An innovative and rigorous Arabic language learning and cultural enrichment program debuts this fall to enhance the skills of future military officers at the University of Arizona thanks to a federal grant awarded to the Center for Middle Eastern Studies and the School of Middle Eastern and North African Studies.
The new UA Arabic language learning program is funded through Project Global Officers, known as Project GO, a Department of Defense initiative aimed at improving the language competency, regional expertise and intercultural communication skills of future military officers.
The initiative provides institutional grants to U.S. universities across the country working in support of Army, Air Force and Navy Reserve Officer Training Corps or ROTC strategies and policies, and since 2007, Project GO has awarded approximately $9.3 million in institutional grants.
The Center for Middle Eastern Studies is a unit within the School of Middle Eastern and North African Studies.
The school already was a popular educational source for ROTC members with 19 members enrolled in various classes. Now, with the $320,000 per year grant, and its funding for three years, the center will look to recruit up to 20 cadets for the academic year through Project GO.
"The UA with its strong ROTC and Arabic language, study abroad and cultural instruction programs had already developed a competitive edge for the grant, and we built on that momentum to apply. We knew we would be a good fit," said Christian Sinclair, assistant director of the Center for Middle Eastern Studies and co-principal investigator for the grant who will oversee the cultural/study abroad aspects of the grant.
Heading up the Arabic language learning component of the grant is co-principal investigator Sonia Shiri, the Middle East language coordinator and assistant professor of Arabic at the UA School of Middle Eastern and North African Studies.
"In combining the existing Arabic expertise at the UA with innovative technology-based tools being developed and piloted, we expect that ROTC students enrolled in Project GO will reach target language levels in a shorter time compared to regular students at other institutions," Shiri said.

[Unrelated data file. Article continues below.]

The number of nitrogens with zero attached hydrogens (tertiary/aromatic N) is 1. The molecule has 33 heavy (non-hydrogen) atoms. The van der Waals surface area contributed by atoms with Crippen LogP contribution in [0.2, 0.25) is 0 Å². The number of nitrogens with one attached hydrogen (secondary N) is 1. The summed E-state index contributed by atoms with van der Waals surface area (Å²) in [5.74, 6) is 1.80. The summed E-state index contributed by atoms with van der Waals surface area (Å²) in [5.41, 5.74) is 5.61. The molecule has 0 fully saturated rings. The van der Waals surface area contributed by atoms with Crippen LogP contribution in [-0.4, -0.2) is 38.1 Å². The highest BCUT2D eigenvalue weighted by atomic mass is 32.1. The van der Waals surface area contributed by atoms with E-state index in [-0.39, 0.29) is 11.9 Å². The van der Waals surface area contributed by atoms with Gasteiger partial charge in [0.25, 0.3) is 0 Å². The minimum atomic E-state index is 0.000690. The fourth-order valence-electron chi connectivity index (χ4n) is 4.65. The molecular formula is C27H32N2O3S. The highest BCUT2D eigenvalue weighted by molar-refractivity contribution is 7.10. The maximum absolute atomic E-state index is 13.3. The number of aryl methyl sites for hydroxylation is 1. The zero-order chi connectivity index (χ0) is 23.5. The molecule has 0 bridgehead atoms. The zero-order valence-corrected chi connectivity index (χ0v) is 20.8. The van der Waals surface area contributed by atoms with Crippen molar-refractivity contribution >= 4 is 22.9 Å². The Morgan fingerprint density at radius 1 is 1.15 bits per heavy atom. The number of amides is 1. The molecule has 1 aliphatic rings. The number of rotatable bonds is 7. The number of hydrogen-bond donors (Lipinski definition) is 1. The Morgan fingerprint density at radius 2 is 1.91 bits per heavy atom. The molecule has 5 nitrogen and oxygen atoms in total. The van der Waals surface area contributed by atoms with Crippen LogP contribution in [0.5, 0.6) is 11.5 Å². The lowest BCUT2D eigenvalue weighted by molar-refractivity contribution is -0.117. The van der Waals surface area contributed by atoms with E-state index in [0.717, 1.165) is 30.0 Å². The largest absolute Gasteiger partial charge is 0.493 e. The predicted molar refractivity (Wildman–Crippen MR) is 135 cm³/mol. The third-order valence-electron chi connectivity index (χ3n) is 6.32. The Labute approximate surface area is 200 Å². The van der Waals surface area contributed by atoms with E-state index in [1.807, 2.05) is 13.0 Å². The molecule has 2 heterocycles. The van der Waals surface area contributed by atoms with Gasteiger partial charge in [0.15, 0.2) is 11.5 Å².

New tools being piloted include the use of innovative language learning software and the use of film clipping, which slows down speech for better understanding, and hypermedia, which adds hyperlinks to web-based materials to gain deeper insight on cultural/linguistic content.
New one-on-one features will be added to the curriculum with the inclusion of language partners recruited from the UA community and tutors to help pronunciation, homework and other language learning aspects.
The new Arizona in Jordan Study Abroad Program in Irbid, Jordan at Yarmouk University will be a key component of Project GO as it will fund 16 summer ROTC internships: 10 in Jordan, and six at the UA.
Sinclair, the Jordan study abroad director, just returned from the area having taken eight UA students to the country for the University's first intensive language and culture summer immersion credit program in the Middle East.
Sinclair said many cultural components also will enhance the Project GO experience such as lectures on elections and democratization, Middle Eastern History and films along with workshops on such diverse cultural aspects such as cuisine and intercultural communication.
Said Scott Lucas, director of the UA School of Middle Eastern and North African Studies: "This award from Project GO highlights the exceptional strength of the Arabic program at the UA and contributes to the goal of the School of Middle Eastern and North African Studies offering the very best Arabic program in North America."